Instead, I want to learn how to jump into action, to get right to the good that God put in my mind to do. I want to learn how to let the love of Jesus quickly compel me into action. I want to be quick to be selfless. Quick to go on lots of fun, secret helping missions.

That’s what counts, isn’t it? Being ready to do good, quick to act, efficient at turning thoughts into actions. Quick to serve and make it fun, even if it’s a little messy.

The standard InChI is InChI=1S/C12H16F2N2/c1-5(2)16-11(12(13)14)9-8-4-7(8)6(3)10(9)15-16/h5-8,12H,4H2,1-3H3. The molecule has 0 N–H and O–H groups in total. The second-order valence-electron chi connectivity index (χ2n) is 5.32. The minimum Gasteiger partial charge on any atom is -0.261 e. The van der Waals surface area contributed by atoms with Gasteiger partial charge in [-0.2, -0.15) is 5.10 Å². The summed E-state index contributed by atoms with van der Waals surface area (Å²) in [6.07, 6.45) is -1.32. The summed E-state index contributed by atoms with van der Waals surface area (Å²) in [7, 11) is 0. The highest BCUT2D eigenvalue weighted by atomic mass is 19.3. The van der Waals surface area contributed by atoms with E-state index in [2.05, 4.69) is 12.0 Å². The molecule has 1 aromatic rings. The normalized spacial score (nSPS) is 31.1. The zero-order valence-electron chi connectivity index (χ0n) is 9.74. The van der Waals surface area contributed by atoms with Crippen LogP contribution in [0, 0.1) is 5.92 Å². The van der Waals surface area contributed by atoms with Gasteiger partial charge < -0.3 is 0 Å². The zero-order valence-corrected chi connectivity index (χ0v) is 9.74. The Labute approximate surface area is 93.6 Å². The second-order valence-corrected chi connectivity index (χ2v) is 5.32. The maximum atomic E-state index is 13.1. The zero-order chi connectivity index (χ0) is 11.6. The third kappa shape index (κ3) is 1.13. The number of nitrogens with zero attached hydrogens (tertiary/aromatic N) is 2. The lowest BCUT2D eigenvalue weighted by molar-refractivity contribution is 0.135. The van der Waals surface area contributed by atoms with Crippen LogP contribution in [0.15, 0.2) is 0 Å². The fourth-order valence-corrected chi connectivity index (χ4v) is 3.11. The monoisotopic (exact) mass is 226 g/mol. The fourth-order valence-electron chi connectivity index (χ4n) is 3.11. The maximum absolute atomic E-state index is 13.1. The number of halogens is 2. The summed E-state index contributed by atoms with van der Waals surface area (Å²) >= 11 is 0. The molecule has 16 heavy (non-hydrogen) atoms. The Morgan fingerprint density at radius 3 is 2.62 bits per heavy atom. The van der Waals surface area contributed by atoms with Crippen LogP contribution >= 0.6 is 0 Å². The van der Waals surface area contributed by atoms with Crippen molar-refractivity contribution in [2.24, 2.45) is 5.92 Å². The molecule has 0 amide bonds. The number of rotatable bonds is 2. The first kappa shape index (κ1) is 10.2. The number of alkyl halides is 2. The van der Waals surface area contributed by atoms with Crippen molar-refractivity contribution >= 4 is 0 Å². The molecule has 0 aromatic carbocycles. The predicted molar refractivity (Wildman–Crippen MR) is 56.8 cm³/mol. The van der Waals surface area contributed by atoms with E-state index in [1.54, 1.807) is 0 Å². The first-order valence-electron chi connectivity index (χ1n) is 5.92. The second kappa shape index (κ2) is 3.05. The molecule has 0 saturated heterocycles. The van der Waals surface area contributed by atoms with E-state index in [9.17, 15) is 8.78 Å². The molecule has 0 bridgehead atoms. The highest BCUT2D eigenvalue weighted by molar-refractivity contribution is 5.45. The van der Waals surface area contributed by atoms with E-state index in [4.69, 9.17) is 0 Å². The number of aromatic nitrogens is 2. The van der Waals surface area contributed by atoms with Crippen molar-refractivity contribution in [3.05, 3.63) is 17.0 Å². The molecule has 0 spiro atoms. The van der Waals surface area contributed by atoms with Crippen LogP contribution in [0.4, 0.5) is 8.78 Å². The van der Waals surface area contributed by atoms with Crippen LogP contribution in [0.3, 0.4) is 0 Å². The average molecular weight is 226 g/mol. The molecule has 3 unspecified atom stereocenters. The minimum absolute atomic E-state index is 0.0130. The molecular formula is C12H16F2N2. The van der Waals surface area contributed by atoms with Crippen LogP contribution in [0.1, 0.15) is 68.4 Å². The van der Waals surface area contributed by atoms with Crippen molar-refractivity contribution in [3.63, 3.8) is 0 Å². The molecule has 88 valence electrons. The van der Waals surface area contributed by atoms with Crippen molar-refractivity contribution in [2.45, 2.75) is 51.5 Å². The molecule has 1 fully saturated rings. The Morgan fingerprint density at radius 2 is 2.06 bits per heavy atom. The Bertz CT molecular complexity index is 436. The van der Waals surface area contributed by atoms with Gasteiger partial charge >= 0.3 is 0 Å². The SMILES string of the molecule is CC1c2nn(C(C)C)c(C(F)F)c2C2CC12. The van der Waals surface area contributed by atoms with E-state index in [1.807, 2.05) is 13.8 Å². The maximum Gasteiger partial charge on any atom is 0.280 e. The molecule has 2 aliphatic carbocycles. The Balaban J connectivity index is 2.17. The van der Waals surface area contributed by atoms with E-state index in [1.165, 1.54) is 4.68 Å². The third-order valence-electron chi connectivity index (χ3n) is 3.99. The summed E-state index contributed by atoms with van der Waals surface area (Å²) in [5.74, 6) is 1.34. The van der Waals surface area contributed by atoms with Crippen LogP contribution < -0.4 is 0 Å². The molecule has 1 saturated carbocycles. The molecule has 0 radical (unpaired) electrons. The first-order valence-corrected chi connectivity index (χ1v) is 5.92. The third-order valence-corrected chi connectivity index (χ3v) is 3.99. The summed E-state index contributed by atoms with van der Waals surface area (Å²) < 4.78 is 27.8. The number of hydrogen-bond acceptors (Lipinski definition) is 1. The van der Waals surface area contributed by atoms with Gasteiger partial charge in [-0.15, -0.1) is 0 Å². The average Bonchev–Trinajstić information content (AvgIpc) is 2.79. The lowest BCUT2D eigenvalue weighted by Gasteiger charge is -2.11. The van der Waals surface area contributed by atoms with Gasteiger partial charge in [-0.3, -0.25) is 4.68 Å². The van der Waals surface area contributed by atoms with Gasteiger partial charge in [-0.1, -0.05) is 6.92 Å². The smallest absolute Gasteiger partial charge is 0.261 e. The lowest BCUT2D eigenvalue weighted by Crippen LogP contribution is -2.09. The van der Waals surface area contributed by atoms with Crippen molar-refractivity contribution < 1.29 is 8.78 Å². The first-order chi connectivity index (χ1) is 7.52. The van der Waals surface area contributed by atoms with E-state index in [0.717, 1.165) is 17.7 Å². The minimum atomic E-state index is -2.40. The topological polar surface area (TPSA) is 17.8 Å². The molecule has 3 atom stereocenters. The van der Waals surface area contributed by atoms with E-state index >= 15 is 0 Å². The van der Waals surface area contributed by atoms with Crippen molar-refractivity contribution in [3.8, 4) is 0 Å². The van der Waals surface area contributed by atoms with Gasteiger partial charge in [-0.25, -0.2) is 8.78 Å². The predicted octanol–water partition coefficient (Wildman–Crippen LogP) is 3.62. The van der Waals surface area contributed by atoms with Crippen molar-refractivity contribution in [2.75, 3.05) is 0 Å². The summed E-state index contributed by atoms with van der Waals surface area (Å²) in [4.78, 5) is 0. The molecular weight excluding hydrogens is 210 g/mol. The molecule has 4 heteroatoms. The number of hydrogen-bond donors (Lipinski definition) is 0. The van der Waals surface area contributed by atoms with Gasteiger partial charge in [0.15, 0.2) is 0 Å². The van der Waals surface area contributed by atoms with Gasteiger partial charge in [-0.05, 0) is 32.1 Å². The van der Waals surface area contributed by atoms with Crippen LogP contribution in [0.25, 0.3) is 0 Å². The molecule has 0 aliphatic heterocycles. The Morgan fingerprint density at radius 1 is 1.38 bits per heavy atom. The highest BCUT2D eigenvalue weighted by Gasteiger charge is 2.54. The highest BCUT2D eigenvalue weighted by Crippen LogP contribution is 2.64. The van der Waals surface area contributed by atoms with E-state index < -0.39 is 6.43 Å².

“Do nothing from selfishness or empty conceit, but with humility of mind regard one another as more important than yourselves; do not merely look out for your own personal interests, but also for the interests of others.” – Philippians 2:3-4



the here-and-now you